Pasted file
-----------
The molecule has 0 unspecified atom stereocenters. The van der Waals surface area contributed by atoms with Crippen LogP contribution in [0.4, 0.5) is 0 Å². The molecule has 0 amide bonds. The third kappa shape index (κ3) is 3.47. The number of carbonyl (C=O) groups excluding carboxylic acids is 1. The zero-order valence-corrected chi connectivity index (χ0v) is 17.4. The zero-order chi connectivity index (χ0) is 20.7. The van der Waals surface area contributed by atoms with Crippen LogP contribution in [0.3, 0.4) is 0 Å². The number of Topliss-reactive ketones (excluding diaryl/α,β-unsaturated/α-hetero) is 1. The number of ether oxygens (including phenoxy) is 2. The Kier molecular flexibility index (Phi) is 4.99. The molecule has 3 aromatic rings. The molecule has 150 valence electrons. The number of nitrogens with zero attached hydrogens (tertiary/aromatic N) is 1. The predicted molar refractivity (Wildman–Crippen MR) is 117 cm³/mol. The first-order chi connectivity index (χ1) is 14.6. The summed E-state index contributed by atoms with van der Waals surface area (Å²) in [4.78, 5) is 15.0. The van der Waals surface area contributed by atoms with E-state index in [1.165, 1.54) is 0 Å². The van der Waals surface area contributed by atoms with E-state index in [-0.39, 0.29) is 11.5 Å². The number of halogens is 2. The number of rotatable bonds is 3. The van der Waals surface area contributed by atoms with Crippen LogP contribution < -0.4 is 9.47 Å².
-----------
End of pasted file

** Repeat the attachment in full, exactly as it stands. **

The molecule has 0 unspecified atom stereocenters. The van der Waals surface area contributed by atoms with Crippen LogP contribution in [0.4, 0.5) is 0 Å². The molecule has 0 amide bonds. The third kappa shape index (κ3) is 3.47. The number of carbonyl (C=O) groups excluding carboxylic acids is 1. The zero-order valence-corrected chi connectivity index (χ0v) is 17.4. The zero-order chi connectivity index (χ0) is 20.7. The van der Waals surface area contributed by atoms with Crippen LogP contribution in [0.3, 0.4) is 0 Å². The number of Topliss-reactive ketones (excluding diaryl/α,β-unsaturated/α-hetero) is 1. The number of ether oxygens (including phenoxy) is 2. The Kier molecular flexibility index (Phi) is 4.99. The molecule has 3 aromatic rings. The molecule has 150 valence electrons. The number of nitrogens with zero attached hydrogens (tertiary/aromatic N) is 1. The predicted molar refractivity (Wildman–Crippen MR) is 117 cm³/mol. The first-order chi connectivity index (χ1) is 14.6. The summed E-state index contributed by atoms with van der Waals surface area (Å²) in [4.78, 5) is 15.0. The van der Waals surface area contributed by atoms with E-state index in [1.165, 1.54) is 0 Å². The van der Waals surface area contributed by atoms with E-state index in [-0.39, 0.29) is 11.5 Å². The number of halogens is 2. The number of rotatable bonds is 3. The van der Waals surface area contributed by atoms with Crippen LogP contribution < -0.4 is 9.47 Å².